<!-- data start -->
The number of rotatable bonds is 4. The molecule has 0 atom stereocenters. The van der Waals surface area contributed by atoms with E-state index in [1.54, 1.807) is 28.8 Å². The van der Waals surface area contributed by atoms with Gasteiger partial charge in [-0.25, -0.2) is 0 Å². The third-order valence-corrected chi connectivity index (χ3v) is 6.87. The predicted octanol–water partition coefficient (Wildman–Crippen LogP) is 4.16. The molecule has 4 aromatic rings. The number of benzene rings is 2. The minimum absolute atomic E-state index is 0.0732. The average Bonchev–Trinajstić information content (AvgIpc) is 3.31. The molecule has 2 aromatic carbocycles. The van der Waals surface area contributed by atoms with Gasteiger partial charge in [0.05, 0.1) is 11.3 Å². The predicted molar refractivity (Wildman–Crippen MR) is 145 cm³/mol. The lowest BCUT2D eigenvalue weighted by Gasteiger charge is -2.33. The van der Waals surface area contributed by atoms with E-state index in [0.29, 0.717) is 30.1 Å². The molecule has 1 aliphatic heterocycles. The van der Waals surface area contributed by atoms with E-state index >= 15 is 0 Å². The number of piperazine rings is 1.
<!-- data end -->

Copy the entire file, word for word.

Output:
The number of rotatable bonds is 4. The molecule has 0 atom stereocenters. The van der Waals surface area contributed by atoms with E-state index in [1.54, 1.807) is 28.8 Å². The van der Waals surface area contributed by atoms with Gasteiger partial charge in [-0.25, -0.2) is 0 Å². The third-order valence-corrected chi connectivity index (χ3v) is 6.87. The predicted octanol–water partition coefficient (Wildman–Crippen LogP) is 4.16. The molecule has 4 aromatic rings. The number of benzene rings is 2. The minimum absolute atomic E-state index is 0.0732. The average Bonchev–Trinajstić information content (AvgIpc) is 3.31. The molecule has 2 aromatic carbocycles. The van der Waals surface area contributed by atoms with Gasteiger partial charge in [0.05, 0.1) is 11.3 Å². The predicted molar refractivity (Wildman–Crippen MR) is 145 cm³/mol. The lowest BCUT2D eigenvalue weighted by Gasteiger charge is -2.33. The van der Waals surface area contributed by atoms with E-state index in [0.29, 0.717) is 30.1 Å². The molecule has 1 aliphatic heterocycles. The van der Waals surface area contributed by atoms with E-state index >= 15 is 0 Å². The number of piperazine rings is 1.